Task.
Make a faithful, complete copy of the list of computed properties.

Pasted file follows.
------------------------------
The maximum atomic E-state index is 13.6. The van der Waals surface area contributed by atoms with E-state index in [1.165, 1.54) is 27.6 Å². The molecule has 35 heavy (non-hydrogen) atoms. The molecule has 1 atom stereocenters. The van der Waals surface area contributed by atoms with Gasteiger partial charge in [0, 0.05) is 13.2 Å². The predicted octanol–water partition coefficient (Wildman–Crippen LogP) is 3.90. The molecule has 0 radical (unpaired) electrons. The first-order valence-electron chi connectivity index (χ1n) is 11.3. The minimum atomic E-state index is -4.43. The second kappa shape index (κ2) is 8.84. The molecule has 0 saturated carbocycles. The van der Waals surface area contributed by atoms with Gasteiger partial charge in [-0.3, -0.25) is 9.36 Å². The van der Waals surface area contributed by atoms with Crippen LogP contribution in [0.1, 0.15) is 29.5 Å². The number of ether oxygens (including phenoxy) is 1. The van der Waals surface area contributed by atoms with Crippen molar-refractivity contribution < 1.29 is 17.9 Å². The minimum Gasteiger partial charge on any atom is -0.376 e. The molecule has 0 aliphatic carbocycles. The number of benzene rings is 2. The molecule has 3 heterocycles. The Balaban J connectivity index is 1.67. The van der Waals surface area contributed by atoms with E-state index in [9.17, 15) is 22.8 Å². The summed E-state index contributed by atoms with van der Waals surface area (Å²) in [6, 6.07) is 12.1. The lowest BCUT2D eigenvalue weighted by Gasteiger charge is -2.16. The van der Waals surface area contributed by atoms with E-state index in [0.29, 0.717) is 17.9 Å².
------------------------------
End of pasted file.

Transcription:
The maximum atomic E-state index is 13.6. The van der Waals surface area contributed by atoms with E-state index in [1.165, 1.54) is 27.6 Å². The molecule has 35 heavy (non-hydrogen) atoms. The molecule has 1 atom stereocenters. The van der Waals surface area contributed by atoms with Gasteiger partial charge in [0, 0.05) is 13.2 Å². The predicted octanol–water partition coefficient (Wildman–Crippen LogP) is 3.90. The molecule has 0 radical (unpaired) electrons. The first-order valence-electron chi connectivity index (χ1n) is 11.3. The minimum atomic E-state index is -4.43. The second kappa shape index (κ2) is 8.84. The molecule has 0 saturated carbocycles. The van der Waals surface area contributed by atoms with Gasteiger partial charge in [-0.3, -0.25) is 9.36 Å². The van der Waals surface area contributed by atoms with Crippen LogP contribution in [0.1, 0.15) is 29.5 Å². The number of ether oxygens (including phenoxy) is 1. The van der Waals surface area contributed by atoms with Crippen molar-refractivity contribution < 1.29 is 17.9 Å². The minimum Gasteiger partial charge on any atom is -0.376 e. The molecule has 0 aliphatic carbocycles. The number of benzene rings is 2. The molecule has 3 heterocycles. The Balaban J connectivity index is 1.67. The van der Waals surface area contributed by atoms with E-state index in [9.17, 15) is 22.8 Å². The summed E-state index contributed by atoms with van der Waals surface area (Å²) in [6, 6.07) is 12.1. The lowest BCUT2D eigenvalue weighted by Gasteiger charge is -2.16. The van der Waals surface area contributed by atoms with E-state index in [0.29, 0.717) is 17.9 Å².